Entries Tagged as 'CERT'

Hacking the CERT FOE

CERT No Comments »

By Will Dormann
Senior Member of the Technical Staff
CERT Vulnerability Analysis Team

Will DormannOccasionally this blog will highlight different posts from the SEI blogosphere. Today we are highlighting a recent post by Will Dormann, a senior member of the technical staff in the SEI’s CERT Division, from the CERT/CC Blog. In this post, Dormann describes how to modify the CERT Failure Observation Engine (FOE),when he encounters apps that “don’t play well” with the FOE. The FOE is a software testing tool that finds defects in applications running on the Windows platform.

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Prioritizing Malware Analysis

CERT , Malware No Comments »

By Jose Morales
Senior Member of the Technical Staff
CERT Division

Dr. Jose Morales In early 2012, a backdoor Trojan malware named Flame was discovered in the wild. When fully deployed, Flame proved very hard for malware researchers to analyze. In December of that year, Wired magazine reported that before Flame had been unleashed, samples of the malware had been lurking, undiscovered, in repositories for at least two years. As Wired also reported, this was not an isolated event. Every day, major anti-virus companies and research organizations are inundated with new malware samples. Although estimates vary, according to an article published in the October 2013 issue of IEEE Spectrum, approximately 150,000 new malware strains are released each day. Not enough manpower exists to manually address the sheer volume of new malware samples that arrive daily in analysts’ queues. Malware analysts instead need an approach that allows them to sort out samples in a fundamental way so they can assign priority to the most malicious of binary files. This blog post describes research I am conducting with fellow researchers at the Carnegie Mellon University (CMU) Software Engineering Institute (SEI) and CMU’s Robotics Institute.  This research is aimed at developing an approach to prioritizing malware samples in an analyst’s queue (allowing them to home in on the most destructive malware first) based on the file’s execution behavior.

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Analyzing Routing Tables

CERT No Comments »

By Timur Snoke
Member of the Technical Staff
CERT Network Situational Awareness Team
Timur Snoke

Occasionally this blog will highlight different posts from the SEI blogosphere. Today we are highlighting a post from the CERT/CC Blog by Timur Snoke, a member of the technical staff in the SEI’s CERT Division. This post describes maps that Timur has developed using Border Gateway Protocol (BGP) routing tables to show the evolution of public-facing autonomous system numbers (ASN). These maps help analysts inspect the BPG routing tables to reveal disruptions to an organization’s infrastructure. They also help analysts glean geopolitical information for an organization, country, or a city-state, which helps them identify how and when network traffic is subverted to travel nefarious alternative paths to place communications deliberately at risk.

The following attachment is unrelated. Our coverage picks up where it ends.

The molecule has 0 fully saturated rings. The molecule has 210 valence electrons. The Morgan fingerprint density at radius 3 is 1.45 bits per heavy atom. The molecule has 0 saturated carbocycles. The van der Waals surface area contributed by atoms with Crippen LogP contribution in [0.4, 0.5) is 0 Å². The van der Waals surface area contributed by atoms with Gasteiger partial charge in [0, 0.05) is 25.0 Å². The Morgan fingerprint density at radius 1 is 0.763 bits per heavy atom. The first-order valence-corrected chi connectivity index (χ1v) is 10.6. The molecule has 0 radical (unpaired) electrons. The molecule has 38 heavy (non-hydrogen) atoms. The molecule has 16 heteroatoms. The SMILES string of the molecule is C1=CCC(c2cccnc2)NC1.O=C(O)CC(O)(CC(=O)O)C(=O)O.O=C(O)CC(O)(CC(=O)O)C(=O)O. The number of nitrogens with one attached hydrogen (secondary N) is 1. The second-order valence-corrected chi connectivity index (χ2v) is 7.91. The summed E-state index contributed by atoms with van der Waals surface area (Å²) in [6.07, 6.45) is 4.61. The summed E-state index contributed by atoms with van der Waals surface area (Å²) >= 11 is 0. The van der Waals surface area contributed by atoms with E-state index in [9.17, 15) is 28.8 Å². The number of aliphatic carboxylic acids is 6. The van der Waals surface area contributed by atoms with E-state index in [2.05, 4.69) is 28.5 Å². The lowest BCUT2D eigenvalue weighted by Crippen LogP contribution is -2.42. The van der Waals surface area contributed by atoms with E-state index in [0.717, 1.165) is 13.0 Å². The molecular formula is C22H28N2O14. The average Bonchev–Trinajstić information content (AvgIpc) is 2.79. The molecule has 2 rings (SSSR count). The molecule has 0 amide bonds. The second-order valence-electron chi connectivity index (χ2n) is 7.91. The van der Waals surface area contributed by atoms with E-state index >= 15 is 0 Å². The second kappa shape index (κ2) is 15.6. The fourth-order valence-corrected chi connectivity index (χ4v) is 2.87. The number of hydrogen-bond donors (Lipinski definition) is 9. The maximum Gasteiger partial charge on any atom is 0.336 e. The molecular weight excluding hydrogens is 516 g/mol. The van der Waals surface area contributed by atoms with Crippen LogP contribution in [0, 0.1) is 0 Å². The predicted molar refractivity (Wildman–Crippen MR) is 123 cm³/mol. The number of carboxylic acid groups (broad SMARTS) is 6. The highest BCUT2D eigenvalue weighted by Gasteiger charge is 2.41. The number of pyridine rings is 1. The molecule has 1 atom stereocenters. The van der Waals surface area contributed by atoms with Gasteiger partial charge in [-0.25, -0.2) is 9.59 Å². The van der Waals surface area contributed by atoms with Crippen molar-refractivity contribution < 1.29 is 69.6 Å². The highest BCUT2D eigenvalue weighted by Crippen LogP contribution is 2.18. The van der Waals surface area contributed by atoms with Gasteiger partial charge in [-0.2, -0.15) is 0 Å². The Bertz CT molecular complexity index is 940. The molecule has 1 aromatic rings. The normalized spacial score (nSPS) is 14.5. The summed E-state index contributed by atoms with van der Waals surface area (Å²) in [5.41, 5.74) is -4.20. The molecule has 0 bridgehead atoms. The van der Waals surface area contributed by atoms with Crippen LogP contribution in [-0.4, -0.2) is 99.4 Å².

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Vulnerabilities and Attack Vectors

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By Will Dormann
Senior Member of the Technical Staff
CERT Vulnerability Analysis Team

Will DormannOccasionally this blog will highlight different posts from the SEI blogosphere. Today we are highlighting a recent post by Will Dormann, a senior member of the technical staff in the SEI’s CERT Division, from the CERT/CC  Blog. This post describes a few of the more interesting cases that Dormann has encountered in his work investigating attack vectors for potential vulnerabilities. An attack vector is the method that malicious code uses to propagate itself or infect a computer to deliver a payload or harmful outcome by exploiting system vulnerabilities.

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Understanding How Network Security Professionals Perceive Risk

CERT , Risk 1 Comment »

By James Cebula
Senior Member of the Technical Staff
CERT Division
James Cebula

Risk inherent in any military, government, or industry network system cannot be completely eliminated, but it can be reduced by implementing certain network controls. These controls include administrative, management, technical, or legal methods.  Decisions about what controls to implement often rely on computed-risk models that mathematically calculate the amount of risk inherent in a given network configuration. These computed-risk models, however, may not calculate risk levels that human decision makers actually perceive. These decision makers include the network team (e.g., those people who work to implement the controls to ensure the network is secure), the information assurance (IA) officer, and authorizing officials. For example, these models may be missing immeasurable risk factors (e.g., adversarial sophistication or the value to an adversary of data stored on the network) that decision makers perceive as high risk. This blog post describes the problem of how network security professionals perceive risk in more depth, as well as the SEI’s research efforts to study what risk factors influence perceptions of network risk and how risk perceptions are formulated. 

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